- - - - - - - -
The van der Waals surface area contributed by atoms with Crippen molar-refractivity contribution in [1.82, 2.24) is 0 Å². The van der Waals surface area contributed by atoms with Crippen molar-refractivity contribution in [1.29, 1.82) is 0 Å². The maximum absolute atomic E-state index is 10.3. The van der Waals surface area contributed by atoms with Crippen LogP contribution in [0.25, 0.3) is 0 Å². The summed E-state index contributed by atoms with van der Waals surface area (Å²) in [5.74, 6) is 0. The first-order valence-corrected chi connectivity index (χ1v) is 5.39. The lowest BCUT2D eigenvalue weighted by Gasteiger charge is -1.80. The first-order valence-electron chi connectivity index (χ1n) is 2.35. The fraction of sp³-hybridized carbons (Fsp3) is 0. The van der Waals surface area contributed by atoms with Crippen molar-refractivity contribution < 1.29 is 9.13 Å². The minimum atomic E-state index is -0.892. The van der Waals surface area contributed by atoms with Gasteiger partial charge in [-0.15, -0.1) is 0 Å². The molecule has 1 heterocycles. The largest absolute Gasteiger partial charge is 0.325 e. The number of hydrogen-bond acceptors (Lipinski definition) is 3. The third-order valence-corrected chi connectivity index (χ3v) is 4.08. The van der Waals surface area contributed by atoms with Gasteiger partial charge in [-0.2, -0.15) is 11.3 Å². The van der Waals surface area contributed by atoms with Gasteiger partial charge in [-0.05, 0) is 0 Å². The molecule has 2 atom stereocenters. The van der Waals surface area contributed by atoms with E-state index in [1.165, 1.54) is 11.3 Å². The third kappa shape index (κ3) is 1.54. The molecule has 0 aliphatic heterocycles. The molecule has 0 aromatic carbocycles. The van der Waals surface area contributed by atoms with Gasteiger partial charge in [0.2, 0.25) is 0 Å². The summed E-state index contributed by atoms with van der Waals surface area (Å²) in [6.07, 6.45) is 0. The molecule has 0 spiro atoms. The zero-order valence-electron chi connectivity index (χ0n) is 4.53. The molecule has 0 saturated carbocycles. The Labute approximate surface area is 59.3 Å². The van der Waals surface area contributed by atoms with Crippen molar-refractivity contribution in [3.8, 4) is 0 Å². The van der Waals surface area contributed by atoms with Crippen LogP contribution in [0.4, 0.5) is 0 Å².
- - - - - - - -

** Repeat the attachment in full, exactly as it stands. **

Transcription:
The van der Waals surface area contributed by atoms with Crippen molar-refractivity contribution in [1.82, 2.24) is 0 Å². The van der Waals surface area contributed by atoms with Crippen molar-refractivity contribution in [1.29, 1.82) is 0 Å². The maximum absolute atomic E-state index is 10.3. The van der Waals surface area contributed by atoms with Crippen LogP contribution in [0.25, 0.3) is 0 Å². The summed E-state index contributed by atoms with van der Waals surface area (Å²) in [5.74, 6) is 0. The first-order valence-corrected chi connectivity index (χ1v) is 5.39. The lowest BCUT2D eigenvalue weighted by Gasteiger charge is -1.80. The first-order valence-electron chi connectivity index (χ1n) is 2.35. The fraction of sp³-hybridized carbons (Fsp3) is 0. The van der Waals surface area contributed by atoms with Crippen molar-refractivity contribution < 1.29 is 9.13 Å². The minimum atomic E-state index is -0.892. The van der Waals surface area contributed by atoms with Gasteiger partial charge in [-0.15, -0.1) is 0 Å². The molecule has 1 heterocycles. The largest absolute Gasteiger partial charge is 0.325 e. The number of hydrogen-bond acceptors (Lipinski definition) is 3. The third-order valence-corrected chi connectivity index (χ3v) is 4.08. The van der Waals surface area contributed by atoms with Gasteiger partial charge in [-0.2, -0.15) is 11.3 Å². The van der Waals surface area contributed by atoms with Gasteiger partial charge in [-0.05, 0) is 0 Å². The molecule has 2 atom stereocenters. The van der Waals surface area contributed by atoms with E-state index in [1.165, 1.54) is 11.3 Å². The third kappa shape index (κ3) is 1.54. The molecule has 0 aliphatic heterocycles. The molecule has 0 aromatic carbocycles. The van der Waals surface area contributed by atoms with Gasteiger partial charge in [0.2, 0.25) is 0 Å². The summed E-state index contributed by atoms with van der Waals surface area (Å²) in [6.07, 6.45) is 0. The molecule has 0 spiro atoms. The zero-order valence-electron chi connectivity index (χ0n) is 4.53. The molecule has 0 saturated carbocycles. The Labute approximate surface area is 59.3 Å². The van der Waals surface area contributed by atoms with Crippen molar-refractivity contribution in [3.8, 4) is 0 Å². The van der Waals surface area contributed by atoms with Crippen LogP contribution in [0.4, 0.5) is 0 Å².